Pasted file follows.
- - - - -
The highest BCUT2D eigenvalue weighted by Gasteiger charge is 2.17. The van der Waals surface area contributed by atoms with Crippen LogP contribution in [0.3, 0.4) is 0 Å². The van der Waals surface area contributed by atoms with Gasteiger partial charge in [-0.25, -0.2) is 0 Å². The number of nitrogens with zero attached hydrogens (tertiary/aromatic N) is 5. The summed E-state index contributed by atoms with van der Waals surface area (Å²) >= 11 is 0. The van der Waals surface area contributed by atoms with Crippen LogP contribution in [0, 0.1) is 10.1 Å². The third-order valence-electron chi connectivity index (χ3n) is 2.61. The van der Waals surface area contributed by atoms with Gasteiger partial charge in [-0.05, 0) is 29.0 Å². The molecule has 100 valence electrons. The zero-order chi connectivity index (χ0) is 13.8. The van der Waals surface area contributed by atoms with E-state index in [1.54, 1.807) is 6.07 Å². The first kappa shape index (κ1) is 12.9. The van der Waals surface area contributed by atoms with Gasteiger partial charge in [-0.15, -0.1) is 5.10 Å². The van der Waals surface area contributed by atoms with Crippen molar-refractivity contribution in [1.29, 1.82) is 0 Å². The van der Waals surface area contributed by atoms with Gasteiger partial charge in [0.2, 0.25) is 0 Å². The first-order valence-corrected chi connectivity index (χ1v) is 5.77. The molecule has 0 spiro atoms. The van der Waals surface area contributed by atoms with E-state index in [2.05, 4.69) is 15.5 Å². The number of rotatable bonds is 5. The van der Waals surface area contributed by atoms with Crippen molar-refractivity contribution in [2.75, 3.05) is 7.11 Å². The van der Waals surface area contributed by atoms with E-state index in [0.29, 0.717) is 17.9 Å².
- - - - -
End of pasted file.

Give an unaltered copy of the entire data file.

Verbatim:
The highest BCUT2D eigenvalue weighted by Gasteiger charge is 2.17. The van der Waals surface area contributed by atoms with Crippen LogP contribution in [0.3, 0.4) is 0 Å². The van der Waals surface area contributed by atoms with Gasteiger partial charge in [-0.25, -0.2) is 0 Å². The number of nitrogens with zero attached hydrogens (tertiary/aromatic N) is 5. The summed E-state index contributed by atoms with van der Waals surface area (Å²) >= 11 is 0. The van der Waals surface area contributed by atoms with Crippen LogP contribution in [0, 0.1) is 10.1 Å². The third-order valence-electron chi connectivity index (χ3n) is 2.61. The van der Waals surface area contributed by atoms with Gasteiger partial charge in [-0.05, 0) is 29.0 Å². The molecule has 100 valence electrons. The zero-order chi connectivity index (χ0) is 13.8. The van der Waals surface area contributed by atoms with E-state index in [1.54, 1.807) is 6.07 Å². The first kappa shape index (κ1) is 12.9. The van der Waals surface area contributed by atoms with Gasteiger partial charge in [-0.15, -0.1) is 5.10 Å². The van der Waals surface area contributed by atoms with Crippen molar-refractivity contribution in [1.29, 1.82) is 0 Å². The van der Waals surface area contributed by atoms with Gasteiger partial charge in [0.2, 0.25) is 0 Å². The first-order valence-corrected chi connectivity index (χ1v) is 5.77. The molecule has 0 spiro atoms. The van der Waals surface area contributed by atoms with E-state index in [2.05, 4.69) is 15.5 Å². The number of rotatable bonds is 5. The van der Waals surface area contributed by atoms with Crippen molar-refractivity contribution in [2.75, 3.05) is 7.11 Å². The van der Waals surface area contributed by atoms with E-state index in [0.29, 0.717) is 17.9 Å².